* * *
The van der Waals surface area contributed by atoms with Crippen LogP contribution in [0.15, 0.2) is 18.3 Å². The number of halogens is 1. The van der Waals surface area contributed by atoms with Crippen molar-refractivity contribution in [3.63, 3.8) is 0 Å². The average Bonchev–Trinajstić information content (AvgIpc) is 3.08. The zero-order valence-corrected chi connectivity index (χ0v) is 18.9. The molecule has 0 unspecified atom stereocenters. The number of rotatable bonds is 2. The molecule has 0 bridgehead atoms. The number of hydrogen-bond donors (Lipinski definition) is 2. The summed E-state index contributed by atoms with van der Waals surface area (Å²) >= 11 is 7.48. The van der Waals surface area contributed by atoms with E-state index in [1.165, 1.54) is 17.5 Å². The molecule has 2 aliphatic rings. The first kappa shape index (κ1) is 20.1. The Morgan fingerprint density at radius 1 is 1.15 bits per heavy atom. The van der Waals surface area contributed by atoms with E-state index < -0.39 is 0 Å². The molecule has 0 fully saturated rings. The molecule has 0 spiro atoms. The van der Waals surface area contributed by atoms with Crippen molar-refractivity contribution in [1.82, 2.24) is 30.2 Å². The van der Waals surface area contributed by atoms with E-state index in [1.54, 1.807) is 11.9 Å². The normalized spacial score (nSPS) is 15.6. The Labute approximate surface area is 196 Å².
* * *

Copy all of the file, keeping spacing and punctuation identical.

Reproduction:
The van der Waals surface area contributed by atoms with Crippen LogP contribution in [0.15, 0.2) is 18.3 Å². The number of halogens is 1. The van der Waals surface area contributed by atoms with Crippen molar-refractivity contribution in [3.63, 3.8) is 0 Å². The average Bonchev–Trinajstić information content (AvgIpc) is 3.08. The zero-order valence-corrected chi connectivity index (χ0v) is 18.9. The molecule has 0 unspecified atom stereocenters. The number of rotatable bonds is 2. The molecule has 0 bridgehead atoms. The number of hydrogen-bond donors (Lipinski definition) is 2. The summed E-state index contributed by atoms with van der Waals surface area (Å²) >= 11 is 7.48. The van der Waals surface area contributed by atoms with E-state index in [1.165, 1.54) is 17.5 Å². The molecule has 2 aliphatic rings. The first kappa shape index (κ1) is 20.1. The Morgan fingerprint density at radius 1 is 1.15 bits per heavy atom. The van der Waals surface area contributed by atoms with E-state index < -0.39 is 0 Å². The molecule has 0 fully saturated rings. The molecule has 0 spiro atoms. The van der Waals surface area contributed by atoms with Crippen molar-refractivity contribution in [1.82, 2.24) is 30.2 Å². The van der Waals surface area contributed by atoms with E-state index in [1.54, 1.807) is 11.9 Å². The normalized spacial score (nSPS) is 15.6. The Labute approximate surface area is 196 Å².